Celebrating the delights of good healthy everyday food and special treats! Sharing recipes, information, and experiences.

Thursday, May 19, 2011

Updated Method for Bread Baking

I’m still sold on the “Healthy Bread in Five Minutes a Day” technique and recipes from Jeff Hertzberg and Zoe Francois (2009, St. Martins Press) however I’ve been trying some adaptations mentioned in the book or on their blog.  Here is my current method for baking off a baguette with italicized text noting changes from how I was baking it by their standard technique.

Start with a grapefruit sized piece of the Master Dough Recipe
(http://www.youtube.com/watch?v=HSOoH686_b8) or page 53 of the book. 

Preheat the oven to 450 degrees for 30 minutes with baking stone on the lowest shelf of oven; no roasting pan in the bottom of the oven as required in previous method.  By the way, I recently got an oven thermometer and learned my oven was off by 30 degrees (lower) when set on 450 so I’d encourage you to check your oven temp if you haven’t lately.

Shape, rest, covered, on silpat, brush with water, sprinkle with mixed sesame seeds and kosher salt, and slash as in original recipe.

When oven is ready, place silpat with bread on baking stone and cover with a disposable baking pan large enough to cover the dough completely and still fit on baking stone.  This is now how the steam is generated instead of water poured into a hot roasting pan.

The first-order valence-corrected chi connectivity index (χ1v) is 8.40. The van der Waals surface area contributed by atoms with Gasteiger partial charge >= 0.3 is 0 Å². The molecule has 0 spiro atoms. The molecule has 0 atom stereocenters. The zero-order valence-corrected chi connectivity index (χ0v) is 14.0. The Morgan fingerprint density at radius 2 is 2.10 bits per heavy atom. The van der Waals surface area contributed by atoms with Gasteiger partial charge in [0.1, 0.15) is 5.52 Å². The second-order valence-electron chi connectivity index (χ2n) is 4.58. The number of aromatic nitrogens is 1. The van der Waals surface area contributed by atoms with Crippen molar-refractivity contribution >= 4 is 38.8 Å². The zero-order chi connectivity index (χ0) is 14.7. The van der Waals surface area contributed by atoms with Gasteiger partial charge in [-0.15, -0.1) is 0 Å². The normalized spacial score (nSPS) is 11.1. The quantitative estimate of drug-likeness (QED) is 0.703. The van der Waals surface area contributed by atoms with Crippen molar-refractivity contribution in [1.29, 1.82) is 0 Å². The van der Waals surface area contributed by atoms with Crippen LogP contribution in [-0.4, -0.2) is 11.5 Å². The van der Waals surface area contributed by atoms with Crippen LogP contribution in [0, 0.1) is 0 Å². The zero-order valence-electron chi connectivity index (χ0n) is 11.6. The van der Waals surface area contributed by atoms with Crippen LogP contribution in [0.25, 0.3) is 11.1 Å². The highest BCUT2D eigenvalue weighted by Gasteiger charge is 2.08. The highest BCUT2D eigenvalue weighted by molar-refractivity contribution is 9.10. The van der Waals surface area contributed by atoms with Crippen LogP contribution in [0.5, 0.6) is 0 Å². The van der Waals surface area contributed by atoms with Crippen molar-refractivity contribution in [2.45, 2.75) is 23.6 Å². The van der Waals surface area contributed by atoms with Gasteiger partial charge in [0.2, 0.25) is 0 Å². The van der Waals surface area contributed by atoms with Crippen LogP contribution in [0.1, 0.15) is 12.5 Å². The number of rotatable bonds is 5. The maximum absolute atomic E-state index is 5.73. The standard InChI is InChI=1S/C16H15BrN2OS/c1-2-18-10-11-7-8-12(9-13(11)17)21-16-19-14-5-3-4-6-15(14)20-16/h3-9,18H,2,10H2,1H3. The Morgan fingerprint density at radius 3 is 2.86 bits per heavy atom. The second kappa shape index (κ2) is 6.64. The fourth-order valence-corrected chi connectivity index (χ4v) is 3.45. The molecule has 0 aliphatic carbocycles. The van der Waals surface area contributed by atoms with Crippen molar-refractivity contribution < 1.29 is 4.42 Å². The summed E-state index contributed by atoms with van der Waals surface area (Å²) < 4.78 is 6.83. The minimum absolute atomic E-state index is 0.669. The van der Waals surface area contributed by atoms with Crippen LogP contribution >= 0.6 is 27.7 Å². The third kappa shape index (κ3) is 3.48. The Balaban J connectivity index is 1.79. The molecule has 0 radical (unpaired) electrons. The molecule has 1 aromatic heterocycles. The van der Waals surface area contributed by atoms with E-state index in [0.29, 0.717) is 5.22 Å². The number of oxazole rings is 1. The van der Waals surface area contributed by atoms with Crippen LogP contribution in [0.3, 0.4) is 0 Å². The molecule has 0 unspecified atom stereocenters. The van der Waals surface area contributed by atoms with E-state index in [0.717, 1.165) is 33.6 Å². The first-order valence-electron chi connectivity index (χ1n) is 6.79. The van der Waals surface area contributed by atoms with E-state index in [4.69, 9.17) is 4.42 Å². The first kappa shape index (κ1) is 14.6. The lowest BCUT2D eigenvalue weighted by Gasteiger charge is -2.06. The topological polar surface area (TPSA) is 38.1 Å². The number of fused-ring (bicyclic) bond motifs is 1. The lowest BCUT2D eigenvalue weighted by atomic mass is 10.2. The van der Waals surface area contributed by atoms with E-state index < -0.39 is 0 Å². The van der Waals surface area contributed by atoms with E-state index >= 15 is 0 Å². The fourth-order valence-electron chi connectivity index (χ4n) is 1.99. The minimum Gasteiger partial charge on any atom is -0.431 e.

Bake for 15 minutes.    Remove baking pan and move bread, without silpat or baking stone, to an upper rack in oven and bake an additional 10 minutes or until golden brown.

This steam method works-when you take the disposable baking pan off the bread, there is still steam under there so be careful not to burn yourself.  I didn’t have any problems with my oven from the other steam method, but read about plenty of people who had problems with the control boards going out which was blamed on the steam.  This method avoids any possibility of that.  Moving the bread up in the oven for part of the baking time gives the top crust more color and crunch.

Are you baking your own bread?  I’d love to hear about your experiences, methods in the comments.